And, just rising to his feet, was the pale-skinned, dark haired, sleek Imperator, perfectly turned out in the white and gold, as perfectly muscular, as Kallijas but smooth in every move, even recovering from such a horrific injury.  It was hard to make riotous curls look so well ordered, but someone had managed it.  He looked hale enough, and calm.  I understood from the Pages that he had been on the Summoner’s doorstep, clinging to the posts, only days ago; but now he looked able, though a little tired.  He looked very different from when I'd seen him last... in the Mezem... all but naked.  I was too far away to see the scars on his face.
I glanced over at Inensa and Atzana and Laisa, everyone’s fan moving slowly in the still air of the women’s corridor.  Farasha sat very still, just watching, her bare hands open upon her legs. Inensa’s eyes slid over the Imperator almost as if he weren’t there… speculatively on Kallijas Itrean and then back to her own son.  Atzana’s fan moved a little more slowly as she listened, eyes closed and Laisa… was her eye on Itrean?  I looked and when I looked back she had turned her attention to the Imperator, who was speaking; intoning the truth oath that he apparently started every presser with. He was smiling.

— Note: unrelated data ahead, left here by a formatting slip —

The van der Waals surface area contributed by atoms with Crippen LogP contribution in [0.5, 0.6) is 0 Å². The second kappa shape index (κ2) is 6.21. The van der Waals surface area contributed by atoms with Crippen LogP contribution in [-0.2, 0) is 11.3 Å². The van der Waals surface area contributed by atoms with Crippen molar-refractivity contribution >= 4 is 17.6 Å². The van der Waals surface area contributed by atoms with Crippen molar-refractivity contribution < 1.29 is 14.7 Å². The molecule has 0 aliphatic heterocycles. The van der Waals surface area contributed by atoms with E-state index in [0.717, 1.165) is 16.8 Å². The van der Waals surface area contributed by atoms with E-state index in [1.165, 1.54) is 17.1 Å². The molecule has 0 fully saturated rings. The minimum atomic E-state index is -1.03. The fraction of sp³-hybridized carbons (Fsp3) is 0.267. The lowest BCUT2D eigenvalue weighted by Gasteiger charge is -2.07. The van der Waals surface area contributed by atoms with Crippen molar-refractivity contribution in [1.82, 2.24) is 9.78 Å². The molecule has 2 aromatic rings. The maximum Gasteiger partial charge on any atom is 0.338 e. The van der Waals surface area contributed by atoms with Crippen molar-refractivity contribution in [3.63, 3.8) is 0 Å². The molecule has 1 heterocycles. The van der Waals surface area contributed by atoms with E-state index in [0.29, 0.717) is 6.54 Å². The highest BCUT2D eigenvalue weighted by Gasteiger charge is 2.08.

“What we will do, gentlesibs, is the three of us will speak, meaning myself, Ser Itrean and then the other person we have here.  Then we will take questions, and I ask that you say clearly to whom your question is directed.  We have convened this for one purpose and on one topic only, incidentally. Questions on any other matter can be asked and will be answered at another time.”
As Chevenga gave the truth oath and laid out how this presser would go, I let my eye wander over the journalists in a way that I couldn’t have done as Minakas.  Intharas, and his current supporting reporter, of course, front and centre, with his gimlet eye locked upon Chevenga for now.  Kafiris Loren, to his left… still working and working well for the Donkey’s Mouth, the household rag that had become a major reader for the women of Arko.

I watched Sisaria nudge her boss and pass him her flask.  I’ll bet she loaded it with something potent.  Very discretely though, right at the edge of the chairs… her junior, on Intharas’s other side, Kamias, took in this little by-play.  Filias, as part of the Pages block, being more senior, merely nodded at Kam. There were a ten of Yeolis I didn’t recognize, half a hundred foreigners.  I thought I recognized people affiliated with the other Imperial candidates and enough others to make the crowd seem endless to me.
I swallowed hard to keep what water I had in my stomach right where it was supposed to be.  Norii Maziel was there and I spotted Roras Jaenenem.
“Let me start by saying,” Chevenga said. “I would never change my endorsement for any reason but one: the emergence of another willing candidate whom I felt would serve Arko better than Kallijas as Imperator—not an easy thing to convince me of—whose willingness I did not know of before.”
If the room had been quiet before it was deadly silent now.  I could even hear the tiniest beads in the clock, those just larger than sand, hissing down their chute.